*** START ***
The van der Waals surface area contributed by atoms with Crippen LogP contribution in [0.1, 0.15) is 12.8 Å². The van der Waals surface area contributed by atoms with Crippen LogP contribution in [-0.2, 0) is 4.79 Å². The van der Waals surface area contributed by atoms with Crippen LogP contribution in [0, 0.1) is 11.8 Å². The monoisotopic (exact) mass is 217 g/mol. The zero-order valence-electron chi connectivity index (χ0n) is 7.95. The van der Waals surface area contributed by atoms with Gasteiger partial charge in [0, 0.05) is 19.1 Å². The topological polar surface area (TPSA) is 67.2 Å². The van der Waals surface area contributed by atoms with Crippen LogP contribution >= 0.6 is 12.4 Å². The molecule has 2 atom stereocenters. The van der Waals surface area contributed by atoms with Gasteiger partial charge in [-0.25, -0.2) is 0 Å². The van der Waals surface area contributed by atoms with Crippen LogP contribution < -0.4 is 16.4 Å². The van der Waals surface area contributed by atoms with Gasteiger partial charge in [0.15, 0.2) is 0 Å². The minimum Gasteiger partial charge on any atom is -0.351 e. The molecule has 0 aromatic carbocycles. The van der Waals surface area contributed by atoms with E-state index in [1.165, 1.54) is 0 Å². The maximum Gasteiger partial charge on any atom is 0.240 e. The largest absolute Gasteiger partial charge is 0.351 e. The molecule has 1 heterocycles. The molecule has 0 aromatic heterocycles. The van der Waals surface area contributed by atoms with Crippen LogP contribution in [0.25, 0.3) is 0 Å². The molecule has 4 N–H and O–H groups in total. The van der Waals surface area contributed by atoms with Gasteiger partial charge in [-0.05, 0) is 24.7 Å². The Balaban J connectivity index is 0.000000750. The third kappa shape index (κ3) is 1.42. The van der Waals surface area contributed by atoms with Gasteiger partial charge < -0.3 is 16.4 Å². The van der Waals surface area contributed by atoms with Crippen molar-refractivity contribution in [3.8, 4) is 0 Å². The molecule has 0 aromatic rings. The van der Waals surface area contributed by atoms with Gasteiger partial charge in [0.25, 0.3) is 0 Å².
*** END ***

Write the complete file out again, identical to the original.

The van der Waals surface area contributed by atoms with Crippen LogP contribution in [0.1, 0.15) is 12.8 Å². The van der Waals surface area contributed by atoms with Crippen LogP contribution in [-0.2, 0) is 4.79 Å². The van der Waals surface area contributed by atoms with Crippen LogP contribution in [0, 0.1) is 11.8 Å². The monoisotopic (exact) mass is 217 g/mol. The zero-order valence-electron chi connectivity index (χ0n) is 7.95. The van der Waals surface area contributed by atoms with Gasteiger partial charge in [0, 0.05) is 19.1 Å². The topological polar surface area (TPSA) is 67.2 Å². The van der Waals surface area contributed by atoms with Crippen LogP contribution >= 0.6 is 12.4 Å². The molecule has 2 atom stereocenters. The van der Waals surface area contributed by atoms with Gasteiger partial charge in [-0.25, -0.2) is 0 Å². The van der Waals surface area contributed by atoms with Crippen LogP contribution < -0.4 is 16.4 Å². The van der Waals surface area contributed by atoms with Gasteiger partial charge in [0.15, 0.2) is 0 Å². The minimum Gasteiger partial charge on any atom is -0.351 e. The molecule has 0 aromatic carbocycles. The van der Waals surface area contributed by atoms with E-state index in [1.165, 1.54) is 0 Å². The maximum Gasteiger partial charge on any atom is 0.240 e. The largest absolute Gasteiger partial charge is 0.351 e. The molecule has 1 heterocycles. The molecule has 0 aromatic heterocycles. The van der Waals surface area contributed by atoms with Crippen LogP contribution in [0.25, 0.3) is 0 Å². The molecule has 4 N–H and O–H groups in total. The van der Waals surface area contributed by atoms with Gasteiger partial charge in [-0.05, 0) is 24.7 Å². The Balaban J connectivity index is 0.000000750. The third kappa shape index (κ3) is 1.42. The van der Waals surface area contributed by atoms with Gasteiger partial charge < -0.3 is 16.4 Å². The van der Waals surface area contributed by atoms with Crippen molar-refractivity contribution in [3.8, 4) is 0 Å². The molecule has 0 aromatic rings. The van der Waals surface area contributed by atoms with Gasteiger partial charge in [0.25, 0.3) is 0 Å².